But it is that Nov. 17, 2015, that warrants special attention.

That’s because in Livingston Parish, where this arrest occurred, DWI cases are always held on Wednesdays. Always, except for Bowlin’s case, that is.

You see, Mothers Against Drunk Driving (MADD) monitors DWI cases and always shows up to track DWI trials.

But Bowlin was flying under MADD’s radar.

That’s because the case has been scheduled for next Monday, December 5, LouisianaVoice has learned, and MADD is mad.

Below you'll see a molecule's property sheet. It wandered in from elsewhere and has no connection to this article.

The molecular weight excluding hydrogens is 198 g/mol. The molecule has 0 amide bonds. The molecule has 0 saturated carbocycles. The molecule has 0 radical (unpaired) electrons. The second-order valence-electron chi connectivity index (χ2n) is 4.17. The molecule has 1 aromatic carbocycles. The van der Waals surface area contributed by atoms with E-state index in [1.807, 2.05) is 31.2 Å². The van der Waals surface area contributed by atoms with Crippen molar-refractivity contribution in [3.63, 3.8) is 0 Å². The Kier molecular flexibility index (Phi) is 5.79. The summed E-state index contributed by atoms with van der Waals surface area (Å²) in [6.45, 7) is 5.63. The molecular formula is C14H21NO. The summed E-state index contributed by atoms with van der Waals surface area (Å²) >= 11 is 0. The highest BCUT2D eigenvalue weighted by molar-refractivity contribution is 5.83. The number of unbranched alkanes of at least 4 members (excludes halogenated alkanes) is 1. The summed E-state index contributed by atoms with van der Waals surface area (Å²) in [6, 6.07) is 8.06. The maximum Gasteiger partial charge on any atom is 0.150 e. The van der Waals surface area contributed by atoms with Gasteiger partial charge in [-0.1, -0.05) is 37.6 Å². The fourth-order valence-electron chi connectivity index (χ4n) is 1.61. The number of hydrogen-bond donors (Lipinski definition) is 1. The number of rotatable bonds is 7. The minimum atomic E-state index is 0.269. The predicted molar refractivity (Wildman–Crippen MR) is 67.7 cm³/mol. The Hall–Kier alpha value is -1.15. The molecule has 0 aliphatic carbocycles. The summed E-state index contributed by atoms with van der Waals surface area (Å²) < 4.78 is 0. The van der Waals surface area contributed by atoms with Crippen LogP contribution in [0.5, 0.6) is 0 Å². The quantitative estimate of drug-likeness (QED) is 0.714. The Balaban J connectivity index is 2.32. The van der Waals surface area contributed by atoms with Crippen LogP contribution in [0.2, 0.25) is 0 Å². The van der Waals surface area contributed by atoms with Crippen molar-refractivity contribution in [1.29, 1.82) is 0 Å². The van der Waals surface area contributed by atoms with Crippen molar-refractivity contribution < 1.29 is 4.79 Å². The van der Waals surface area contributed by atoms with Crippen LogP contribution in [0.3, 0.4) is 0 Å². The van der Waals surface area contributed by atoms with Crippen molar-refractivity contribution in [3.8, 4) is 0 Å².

There was no explanation of why Bowlin’s case was moved from Wednesday to Monday.

Perrilloux has already dropped charges against Bowlin in two other cases, the ones on June 2, 2015, and October 27, 2015. He probably planned to do the same next Monday but with MADD sitting in the courtroom, perhaps he should reconsider.

But now that MADD has been alerted, they will be there, the best (or worst) intentions of District Attorney Scott Perrilloux notwithstanding.